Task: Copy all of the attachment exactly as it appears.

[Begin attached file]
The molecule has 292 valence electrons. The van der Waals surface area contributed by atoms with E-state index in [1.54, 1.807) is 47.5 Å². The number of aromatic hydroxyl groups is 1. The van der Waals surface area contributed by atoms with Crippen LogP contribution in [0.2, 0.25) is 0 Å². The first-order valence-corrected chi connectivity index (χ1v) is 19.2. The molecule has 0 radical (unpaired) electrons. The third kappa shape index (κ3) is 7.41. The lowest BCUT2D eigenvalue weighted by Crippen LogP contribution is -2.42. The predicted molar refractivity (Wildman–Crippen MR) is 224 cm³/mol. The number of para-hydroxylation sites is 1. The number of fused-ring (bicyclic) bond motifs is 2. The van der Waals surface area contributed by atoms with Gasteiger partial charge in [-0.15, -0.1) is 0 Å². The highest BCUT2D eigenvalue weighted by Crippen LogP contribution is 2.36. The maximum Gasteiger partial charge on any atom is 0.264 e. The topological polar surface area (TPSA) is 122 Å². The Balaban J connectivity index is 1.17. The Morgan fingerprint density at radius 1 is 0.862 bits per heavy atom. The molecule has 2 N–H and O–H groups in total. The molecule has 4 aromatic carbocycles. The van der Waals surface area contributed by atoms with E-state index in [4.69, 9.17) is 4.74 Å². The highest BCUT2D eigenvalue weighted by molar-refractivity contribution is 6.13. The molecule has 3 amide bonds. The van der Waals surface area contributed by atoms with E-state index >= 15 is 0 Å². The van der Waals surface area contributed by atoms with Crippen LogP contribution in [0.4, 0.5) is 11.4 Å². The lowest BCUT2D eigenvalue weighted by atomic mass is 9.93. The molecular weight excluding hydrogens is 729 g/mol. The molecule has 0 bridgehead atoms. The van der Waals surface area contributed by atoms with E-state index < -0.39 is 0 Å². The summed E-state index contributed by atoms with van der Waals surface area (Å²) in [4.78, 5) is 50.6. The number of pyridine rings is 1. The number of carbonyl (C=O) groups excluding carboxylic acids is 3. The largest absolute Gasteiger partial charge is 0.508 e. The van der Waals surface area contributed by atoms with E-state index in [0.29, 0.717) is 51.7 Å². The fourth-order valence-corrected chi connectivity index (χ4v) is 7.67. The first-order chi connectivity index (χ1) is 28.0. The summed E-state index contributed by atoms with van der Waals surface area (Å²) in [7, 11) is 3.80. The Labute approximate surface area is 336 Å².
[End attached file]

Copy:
The molecule has 292 valence electrons. The van der Waals surface area contributed by atoms with E-state index in [1.54, 1.807) is 47.5 Å². The number of aromatic hydroxyl groups is 1. The van der Waals surface area contributed by atoms with Crippen LogP contribution in [0.2, 0.25) is 0 Å². The first-order valence-corrected chi connectivity index (χ1v) is 19.2. The molecule has 0 radical (unpaired) electrons. The third kappa shape index (κ3) is 7.41. The lowest BCUT2D eigenvalue weighted by Crippen LogP contribution is -2.42. The predicted molar refractivity (Wildman–Crippen MR) is 224 cm³/mol. The number of para-hydroxylation sites is 1. The number of fused-ring (bicyclic) bond motifs is 2. The van der Waals surface area contributed by atoms with Gasteiger partial charge in [-0.15, -0.1) is 0 Å². The highest BCUT2D eigenvalue weighted by Crippen LogP contribution is 2.36. The maximum Gasteiger partial charge on any atom is 0.264 e. The topological polar surface area (TPSA) is 122 Å². The Balaban J connectivity index is 1.17. The Morgan fingerprint density at radius 1 is 0.862 bits per heavy atom. The molecule has 2 N–H and O–H groups in total. The molecule has 4 aromatic carbocycles. The van der Waals surface area contributed by atoms with E-state index in [4.69, 9.17) is 4.74 Å². The highest BCUT2D eigenvalue weighted by molar-refractivity contribution is 6.13. The molecule has 3 amide bonds. The van der Waals surface area contributed by atoms with E-state index >= 15 is 0 Å². The van der Waals surface area contributed by atoms with Crippen LogP contribution in [0.4, 0.5) is 11.4 Å². The lowest BCUT2D eigenvalue weighted by atomic mass is 9.93. The molecular weight excluding hydrogens is 729 g/mol. The molecule has 0 bridgehead atoms. The van der Waals surface area contributed by atoms with E-state index < -0.39 is 0 Å². The summed E-state index contributed by atoms with van der Waals surface area (Å²) in [4.78, 5) is 50.6. The number of pyridine rings is 1. The number of carbonyl (C=O) groups excluding carboxylic acids is 3. The largest absolute Gasteiger partial charge is 0.508 e. The van der Waals surface area contributed by atoms with E-state index in [0.29, 0.717) is 51.7 Å². The fourth-order valence-corrected chi connectivity index (χ4v) is 7.67. The first-order chi connectivity index (χ1) is 28.0. The summed E-state index contributed by atoms with van der Waals surface area (Å²) in [7, 11) is 3.80. The Labute approximate surface area is 336 Å².